Tuesday, November 6, 2012

Circe, Ancient Greek Sorceress

Circe was said by Homer to have been a Goddess. Other sources say she was a minor Goddess, closer to a nymph or a witch. Daughter to Helios, the Sun God and Perseis, a water nymph. Her brother was Aeetes, the keeper of the Golden Fleece. Some accounts make her the daughter of Hekate and sister to Medea. Others think she may have been just a priestess of Hekate.

Being known as a powerful sorceress and enchantress, her most well known myth is in the Odyssey. She is said to have invited the crew of Odysseus into her abode for a feast after their travels. Unbeknownst to the crew, Circe mixed one of her magical potions in the food, and after they ate she used her wand to turn them all into pigs. After turning Odysseus men into pigs, Circe tried to keep Odysseus for herself by tricking him into sleeping with her. She bore him three sons, Argios, Latinos and Telegonos. Odysseus stayed on the island with Circe drinking wine and indulging. This was the promise he made so that his men could be freed.

Circe lived on the mythical island of Aiaia where she resided with nymphs who were her attendants. She was quite skilled in the power of illusion, creating magical brews and was also experienced in the art of necromancy. She was said to be quite beautiful with dark braided hair. In a Homeric hymn, she is invoked almost as though she is a daimon, or spirit:

"Daughter of Helios, Kirke the witch,
Come cast cruel spells; 
Hurt both these men and their handiwork."

Circe's sacred herbs are said to be Enchanted Nightshade which is in the Circaea genus, so befittingly named. As well as Mandrake and Primrose. She is skilled in the art of illusion, metamorphosis, and mind altering. Circe is a powerful sorceress gifted with many cunning arts and prowess. Some of her sacred stones are said to be green jade and peridot, which is the color of her eyes. Her symbols are the wand and the cauldron. When creating a magical brew, call on Circe, when looking to create a metamorphosis in your own life, call on Circe. She can give much power to any magical working.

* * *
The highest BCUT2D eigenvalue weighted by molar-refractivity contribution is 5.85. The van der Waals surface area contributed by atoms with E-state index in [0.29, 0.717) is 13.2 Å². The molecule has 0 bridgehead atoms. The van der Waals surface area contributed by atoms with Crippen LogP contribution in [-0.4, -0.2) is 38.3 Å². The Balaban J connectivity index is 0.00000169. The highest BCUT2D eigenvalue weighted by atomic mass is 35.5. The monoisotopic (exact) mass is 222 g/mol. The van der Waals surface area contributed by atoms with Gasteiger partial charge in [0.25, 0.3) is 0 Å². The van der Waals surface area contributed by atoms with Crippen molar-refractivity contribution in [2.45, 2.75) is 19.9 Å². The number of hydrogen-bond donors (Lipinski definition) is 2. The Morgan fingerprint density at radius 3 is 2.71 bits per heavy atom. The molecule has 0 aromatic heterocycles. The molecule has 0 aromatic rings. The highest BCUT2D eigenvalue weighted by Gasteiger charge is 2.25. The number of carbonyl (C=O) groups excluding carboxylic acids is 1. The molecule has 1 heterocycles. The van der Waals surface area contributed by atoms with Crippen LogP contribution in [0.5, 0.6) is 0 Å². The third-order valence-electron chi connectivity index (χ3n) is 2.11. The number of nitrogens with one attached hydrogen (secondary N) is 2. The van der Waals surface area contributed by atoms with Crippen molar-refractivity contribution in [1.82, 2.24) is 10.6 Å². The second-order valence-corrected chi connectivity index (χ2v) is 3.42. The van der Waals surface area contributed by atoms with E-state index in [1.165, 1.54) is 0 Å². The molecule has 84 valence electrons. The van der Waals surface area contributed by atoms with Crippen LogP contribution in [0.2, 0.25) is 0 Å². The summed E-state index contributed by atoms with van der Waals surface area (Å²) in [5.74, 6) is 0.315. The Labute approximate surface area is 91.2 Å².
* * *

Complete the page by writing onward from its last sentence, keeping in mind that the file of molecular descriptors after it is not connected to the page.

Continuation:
I hope you enjoyed learning about Circe, minor Goddess of ancient Greece!

Photo courtesy of JWWaterhouse.com


  1. I'm so psyched about this post - I've been reading a lot about Kirke, Medea, and Ariadne lately and their roles in the epics. One book I like is called "Transformations of Circe"(ISBN:0252063562). Do you have any recommended reading of where to learn more about this enchanting figure?

    It's great to hear from you - I've been following this blog for a couple years now and always look forward to your posts.

    Pell Mell

  2. Thank you so much for your posts! I love reading about the various forms of the universe's energy. My favorite modern day version of Circe is in the Toni Morrison novel Song of Solomon. I love to see where they pop up!

  3. Hello. Nice blog here. You may be interested in my blog too devoted to the mother goddess at http://nainitalgoddess.blogspot.in/


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